Omeka vs BePress for Digital Collection

There is an initiative from one of the departments at our institution to curate digitized collections of letters and other primary sources (about 1,500 items). Members of the research team have reached out to me to recommend a platform to display these collections and where students can contribute with metadata curation and secondary sources (capstones). One member would like to use our Digital Commons (BePress), which is already housing 100 records related to this collection. The other member would like Omeka. I’d like to consider Omeka myself, but I’d need to learn more about the main differences (pros and cons) of BePress vs Omeka so that I can present them to my team. Could you provide me advice as to how to best make those determinations? Also, if we start with BePress, could we migrate to Omeka down the road? In what ways can Omeka and BePress communicate? Thank you very much for any advice you could provide me.
Cheers!
Nashieli

I would certainly say that none of us here on the Omeka team are BePress experts, but my quick look at their site and documentation suggest some paths.

Import:
First, BePress provides an OAI-PMH endpoint so, the materials could be imported using the Omeka OAI-PMH Harvester. Second it seems that BePress has an API, so it would be possible to script and API to API transfer solution. Finally, the tried and true method would be to export a CSV of the metadata for items in BePress and use the Omeka CSVImporter to import that data and fetch the files.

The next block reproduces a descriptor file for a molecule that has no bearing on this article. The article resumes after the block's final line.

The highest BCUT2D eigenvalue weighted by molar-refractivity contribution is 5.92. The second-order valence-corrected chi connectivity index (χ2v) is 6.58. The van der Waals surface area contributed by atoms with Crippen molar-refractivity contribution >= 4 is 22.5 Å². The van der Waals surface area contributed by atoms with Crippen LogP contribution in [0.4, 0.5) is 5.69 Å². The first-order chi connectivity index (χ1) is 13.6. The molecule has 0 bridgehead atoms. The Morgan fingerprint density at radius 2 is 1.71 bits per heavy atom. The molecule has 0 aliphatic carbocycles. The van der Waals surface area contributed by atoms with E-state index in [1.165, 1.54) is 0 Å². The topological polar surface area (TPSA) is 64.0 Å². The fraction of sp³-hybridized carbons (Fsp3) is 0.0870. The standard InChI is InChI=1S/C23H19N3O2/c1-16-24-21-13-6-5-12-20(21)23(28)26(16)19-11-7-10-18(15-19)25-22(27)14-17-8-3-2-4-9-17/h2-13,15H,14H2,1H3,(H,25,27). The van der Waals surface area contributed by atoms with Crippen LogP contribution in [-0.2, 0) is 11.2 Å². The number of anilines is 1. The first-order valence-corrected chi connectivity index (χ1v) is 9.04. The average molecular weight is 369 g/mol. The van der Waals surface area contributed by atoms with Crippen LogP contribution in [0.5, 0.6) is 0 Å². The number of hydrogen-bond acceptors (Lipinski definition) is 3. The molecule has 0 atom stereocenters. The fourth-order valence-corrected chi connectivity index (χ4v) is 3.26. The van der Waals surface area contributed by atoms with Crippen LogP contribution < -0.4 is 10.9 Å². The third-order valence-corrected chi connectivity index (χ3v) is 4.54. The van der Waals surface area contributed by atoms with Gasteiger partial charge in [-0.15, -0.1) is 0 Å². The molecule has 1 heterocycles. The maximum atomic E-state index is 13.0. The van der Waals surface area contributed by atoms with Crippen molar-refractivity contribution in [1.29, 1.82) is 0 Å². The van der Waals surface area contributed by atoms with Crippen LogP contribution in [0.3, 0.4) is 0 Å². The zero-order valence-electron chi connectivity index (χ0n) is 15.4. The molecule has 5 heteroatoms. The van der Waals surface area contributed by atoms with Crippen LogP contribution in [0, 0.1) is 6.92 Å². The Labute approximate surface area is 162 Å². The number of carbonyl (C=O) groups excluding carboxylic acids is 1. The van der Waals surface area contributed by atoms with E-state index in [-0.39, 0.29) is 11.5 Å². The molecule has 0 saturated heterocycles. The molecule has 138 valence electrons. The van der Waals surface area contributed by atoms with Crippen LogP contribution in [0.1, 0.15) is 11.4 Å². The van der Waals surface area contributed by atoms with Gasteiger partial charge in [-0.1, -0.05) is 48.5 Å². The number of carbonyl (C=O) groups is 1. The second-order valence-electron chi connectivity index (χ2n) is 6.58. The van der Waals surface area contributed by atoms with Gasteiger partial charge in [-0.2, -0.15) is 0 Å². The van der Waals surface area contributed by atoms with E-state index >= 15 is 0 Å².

Co-creation and Curation:
I’ve got less of a sense of how this might work in BePress, but Omeka Classic offers you a variety of user roles that help student work well without chancing interfering with one another’s work. The creation of items with descriptive Dublin Core metadata can be extended through the use of the Library of Congress and Getty Research Institute controlled vocabularies. Users can supplement those controlled vocabs with custom controlled vocabs of their own, and the use of Search by Metadata to make the metadata inputs into links that produce browse lists of all the other items that share that input. Also, the Exhibit Builder in combination with other plugins like Geolocation and Exhibit Image Annotation will give them the opportunity to create rich narrative exhibits that activate the items they create. Together those features make for a pretty robust and rewarding authoring experience for students.

Hope that helps some. I’m eager to see what kinds of responses other members of the community have to share.

This is super helpful, Sharon. Thank you very much. I also look forward to hearing what others in the community would like to share about the topic.
Cheers!